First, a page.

At least 5,000 barrels of oil are leaking into the Gulf of Mexico every day, with at least 50 million barrels present in the reservoir. At this rate, the reservoir may take 27 years to empty out on its own, according to BP chief executive Tony Hayward.
Since the BP-leased Deepwater Horizon rig sank about 50 miles (80 kilometers) southeast of Venice, Louisiana, nearly four weeks ago, the broken pipe has been steadily leaking 5,000 barrels (210,000 gallons) a day into the Gulf of Mexico, according to BP, although some experts say the rate of the leak is much higher.
While seafloor oil leaks can occur naturally, especially in areas lying over fault lines, the amount of oil leaked is never this massive and environmentally damaging, according to Christopher Reddy, a scientist in the department of marine chemistry and geochemistry at the Woods Hole Oceanographic Institution.
The first attempts to stop the leak were unsuccessful and included the blowout preventer's hydraulic cutoff valves, 12 Remotely Operated Vehicles (ROVs) that attempted to repair the blowout preventer, and a 98-ton containment dome.
Then, BP officials contemplated creating a smaller dome, called a junk shot or top hat, by blasting shredded tires, golf balls and other debris into the blowout preventer in an attempt to clog the leak. The most recent effort included using remote submersibles to hook up a mile-long tube to the broken well pipe to siphon some of the leaking oil to a tanker on the surface.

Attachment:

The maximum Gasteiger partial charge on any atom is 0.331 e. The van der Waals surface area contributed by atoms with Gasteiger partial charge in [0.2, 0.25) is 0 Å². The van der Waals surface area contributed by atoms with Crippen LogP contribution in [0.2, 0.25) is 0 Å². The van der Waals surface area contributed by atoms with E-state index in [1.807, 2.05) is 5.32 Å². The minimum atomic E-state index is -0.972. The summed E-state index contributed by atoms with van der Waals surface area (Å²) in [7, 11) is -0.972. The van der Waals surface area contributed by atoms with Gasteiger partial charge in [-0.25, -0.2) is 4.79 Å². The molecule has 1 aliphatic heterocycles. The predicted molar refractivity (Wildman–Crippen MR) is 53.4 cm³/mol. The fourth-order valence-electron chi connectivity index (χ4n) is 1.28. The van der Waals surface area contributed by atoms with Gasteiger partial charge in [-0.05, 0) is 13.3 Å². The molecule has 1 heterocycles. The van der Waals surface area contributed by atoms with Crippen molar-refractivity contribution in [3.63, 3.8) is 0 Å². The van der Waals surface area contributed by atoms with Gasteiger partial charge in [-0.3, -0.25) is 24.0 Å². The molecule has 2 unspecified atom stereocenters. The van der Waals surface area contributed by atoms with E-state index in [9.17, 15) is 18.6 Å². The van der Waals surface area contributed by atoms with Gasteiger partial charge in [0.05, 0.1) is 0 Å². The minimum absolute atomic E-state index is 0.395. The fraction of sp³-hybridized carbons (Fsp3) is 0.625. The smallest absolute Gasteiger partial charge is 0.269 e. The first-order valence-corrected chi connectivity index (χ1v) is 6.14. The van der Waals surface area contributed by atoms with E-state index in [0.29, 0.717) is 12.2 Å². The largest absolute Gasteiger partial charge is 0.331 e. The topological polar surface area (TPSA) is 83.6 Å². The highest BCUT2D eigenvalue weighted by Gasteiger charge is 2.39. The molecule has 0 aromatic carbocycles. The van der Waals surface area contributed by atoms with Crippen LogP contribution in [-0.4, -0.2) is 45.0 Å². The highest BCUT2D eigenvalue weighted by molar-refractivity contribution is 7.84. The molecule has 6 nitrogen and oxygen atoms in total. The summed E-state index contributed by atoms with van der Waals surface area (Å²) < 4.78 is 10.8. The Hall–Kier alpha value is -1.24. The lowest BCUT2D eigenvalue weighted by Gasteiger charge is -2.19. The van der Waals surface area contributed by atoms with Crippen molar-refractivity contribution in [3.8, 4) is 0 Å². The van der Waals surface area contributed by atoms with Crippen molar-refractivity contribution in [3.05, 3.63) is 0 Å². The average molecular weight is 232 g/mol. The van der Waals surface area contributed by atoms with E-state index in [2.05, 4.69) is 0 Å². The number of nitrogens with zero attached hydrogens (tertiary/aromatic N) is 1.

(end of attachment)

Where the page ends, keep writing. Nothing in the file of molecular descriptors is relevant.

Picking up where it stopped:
But others are cynical that this will work.
"I'm very skeptical that it could collect most of the oil and gas ... because the connection ... will be leaky under the tremendous pressure that will be present inside the pipe," Steve Wereley, a professor of fluid mechanics at Purdue University, told the press.
BP also began drilling a relief well one week ago, but that will take up to three months to complete.
With BP engineers seemingly resorting to any tactic possible to stop the leak and the list of failures growing, Mother Nature will certainly be left to contend with a great deal of oil. The natural environment can clean up the oil to some extent, but the process is slow, and in the meantime, oil leaks can harm and kill coastal and marine wildlife, pollute the air and water and alter the ecosystem for years to come.
"Oil spills have been occurring in nature for thousands of years," said Reddy. "But natural oil spills release about a pea-sized amount of oil at a time from cracks on the ocean floor."
An oil leak of this caliber would never occur under natural circumstances, and BP has already tried to encourage this natural clean-up method , called bioremediation, by spraying fertilizer over the oil slick area to help the oil-degrading, hydrocarbon-eating bacteria do their job.
While ecosystems have somewhat evolved to accommodate minor, natural oil leaks and several microorganisms do devour oil, it takes the bacteria at least several months to digest the chemicals, and even then, the microbes do not get rid of every drop, according to Reddy.